Finally, Part II of the Report addresses potential treaty issues that could arise from the recommendations in Part I of the Report. It first examines treaty issues related to rules that would result in the denial of a deduction or would require the inclusion of a payment in ordinary income and concludes that tax treaties would generally not prevent the application of these rules. Next, the impact of the recommendations of Part I of the Report with respect to tax treaty rules related to the elimination of double taxation are examined and it is noted that problems could arise in the case of bilateral tax treaties that provide for the application of the exemption method with respect to dividends received from foreign companies. The Report describes possible treaty changes that would address these problems. The last issue dealt with in Part II of the Report is the possible impact of tax treaty rules concerning non-discrimination on the recommendations of Part I of the Report; the Report concludes that, as long as the domestic rules that will be drafted to implement these recommendations are properly worded, there should be no conflict with these non-discrimination provisions.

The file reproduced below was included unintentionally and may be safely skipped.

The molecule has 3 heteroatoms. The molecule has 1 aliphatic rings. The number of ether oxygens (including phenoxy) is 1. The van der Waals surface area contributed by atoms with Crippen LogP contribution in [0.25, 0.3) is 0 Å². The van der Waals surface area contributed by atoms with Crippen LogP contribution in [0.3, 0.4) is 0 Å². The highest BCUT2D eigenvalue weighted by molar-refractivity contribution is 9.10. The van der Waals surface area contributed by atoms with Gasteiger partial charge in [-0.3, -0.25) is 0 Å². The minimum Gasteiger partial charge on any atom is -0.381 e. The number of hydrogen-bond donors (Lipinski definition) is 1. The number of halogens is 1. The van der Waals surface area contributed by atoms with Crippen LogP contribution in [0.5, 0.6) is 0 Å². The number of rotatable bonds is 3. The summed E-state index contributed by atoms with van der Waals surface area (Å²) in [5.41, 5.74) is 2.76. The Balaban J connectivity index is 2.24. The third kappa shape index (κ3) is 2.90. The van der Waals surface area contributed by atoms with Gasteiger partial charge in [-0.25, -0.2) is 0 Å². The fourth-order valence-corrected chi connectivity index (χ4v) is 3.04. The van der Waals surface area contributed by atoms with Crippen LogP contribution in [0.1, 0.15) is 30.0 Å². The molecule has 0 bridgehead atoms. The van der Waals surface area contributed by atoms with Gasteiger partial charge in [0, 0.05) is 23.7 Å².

The Report provides some guidance on asset transfer transactions (such as stock-lending and repo transactions), imported hybrid mismatches, and the treatment of a payment that is included as income under a controlled foreign company (CFC) regime. The consensus achieved on these issues is reflected in the Report.
Multinational groups (especially U.S.-based multinational groups) frequently employ hybrid entities, hybrid instruments and/or dual resident companies in their organizational structure. The rules discussed in the Report above can have significant tax implications to the multinational group once a jurisdiction decides to implement such rules. Some countries have announced plans to restrict the use of hybrid entities or hybrid instruments. Consequently, multinational groups will need to monitor both domestic law and treaty developments to determine what the specific implications will be on their particular group. In some instances, multinational groups may need to consider some form of restructuring to avoid any negative impact the rules described above may have on their group.
It is worth noting that the United States currently has some rules addressing hybrid entities under domestic law (e.g., regulations under sections 894(c) and 1503(d)) and has incorporated rules addressing the use of hybrids in certain treaties (e.g., treaties containing articles similar to Article 1(6) of the 2006 Model Income Tax Convention). Additionally, there have been proposals by the Administration to specifically address the use of hybrid entities and “stateless income.”
For more information, please contact one of the following practice leaders: